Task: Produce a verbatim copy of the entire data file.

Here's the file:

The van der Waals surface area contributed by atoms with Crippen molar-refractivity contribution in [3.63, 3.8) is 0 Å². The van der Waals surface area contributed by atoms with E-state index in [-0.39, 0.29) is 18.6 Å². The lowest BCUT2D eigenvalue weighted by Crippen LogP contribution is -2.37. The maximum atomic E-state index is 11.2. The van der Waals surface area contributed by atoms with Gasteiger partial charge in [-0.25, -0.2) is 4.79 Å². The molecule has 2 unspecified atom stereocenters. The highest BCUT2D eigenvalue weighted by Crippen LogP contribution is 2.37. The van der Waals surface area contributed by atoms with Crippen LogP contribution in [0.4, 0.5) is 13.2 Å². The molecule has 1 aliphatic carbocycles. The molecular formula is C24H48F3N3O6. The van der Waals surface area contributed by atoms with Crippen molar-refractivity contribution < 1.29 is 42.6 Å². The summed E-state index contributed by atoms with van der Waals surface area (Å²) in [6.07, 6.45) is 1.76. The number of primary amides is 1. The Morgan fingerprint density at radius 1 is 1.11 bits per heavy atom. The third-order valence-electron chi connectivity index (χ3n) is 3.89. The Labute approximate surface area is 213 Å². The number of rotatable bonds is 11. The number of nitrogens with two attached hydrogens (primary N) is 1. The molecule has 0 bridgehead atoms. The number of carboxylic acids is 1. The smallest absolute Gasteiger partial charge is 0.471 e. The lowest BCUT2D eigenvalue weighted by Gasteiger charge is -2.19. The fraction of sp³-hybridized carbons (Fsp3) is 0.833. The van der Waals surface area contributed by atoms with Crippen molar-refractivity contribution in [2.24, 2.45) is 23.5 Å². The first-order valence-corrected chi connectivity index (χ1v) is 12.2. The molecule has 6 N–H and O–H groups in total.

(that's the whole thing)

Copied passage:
The van der Waals surface area contributed by atoms with Crippen molar-refractivity contribution in [3.63, 3.8) is 0 Å². The van der Waals surface area contributed by atoms with E-state index in [-0.39, 0.29) is 18.6 Å². The lowest BCUT2D eigenvalue weighted by Crippen LogP contribution is -2.37. The maximum atomic E-state index is 11.2. The van der Waals surface area contributed by atoms with Gasteiger partial charge in [-0.25, -0.2) is 4.79 Å². The molecule has 2 unspecified atom stereocenters. The highest BCUT2D eigenvalue weighted by Crippen LogP contribution is 2.37. The van der Waals surface area contributed by atoms with Crippen LogP contribution in [0.4, 0.5) is 13.2 Å². The molecule has 1 aliphatic carbocycles. The molecular formula is C24H48F3N3O6. The van der Waals surface area contributed by atoms with Crippen molar-refractivity contribution < 1.29 is 42.6 Å². The summed E-state index contributed by atoms with van der Waals surface area (Å²) in [6.07, 6.45) is 1.76. The number of primary amides is 1. The Morgan fingerprint density at radius 1 is 1.11 bits per heavy atom. The third-order valence-electron chi connectivity index (χ3n) is 3.89. The Labute approximate surface area is 213 Å². The number of rotatable bonds is 11. The number of nitrogens with two attached hydrogens (primary N) is 1. The molecule has 0 bridgehead atoms. The number of carboxylic acids is 1. The smallest absolute Gasteiger partial charge is 0.471 e. The lowest BCUT2D eigenvalue weighted by Gasteiger charge is -2.19. The fraction of sp³-hybridized carbons (Fsp3) is 0.833. The van der Waals surface area contributed by atoms with Crippen molar-refractivity contribution in [2.24, 2.45) is 23.5 Å². The first-order valence-corrected chi connectivity index (χ1v) is 12.2. The molecule has 6 N–H and O–H groups in total.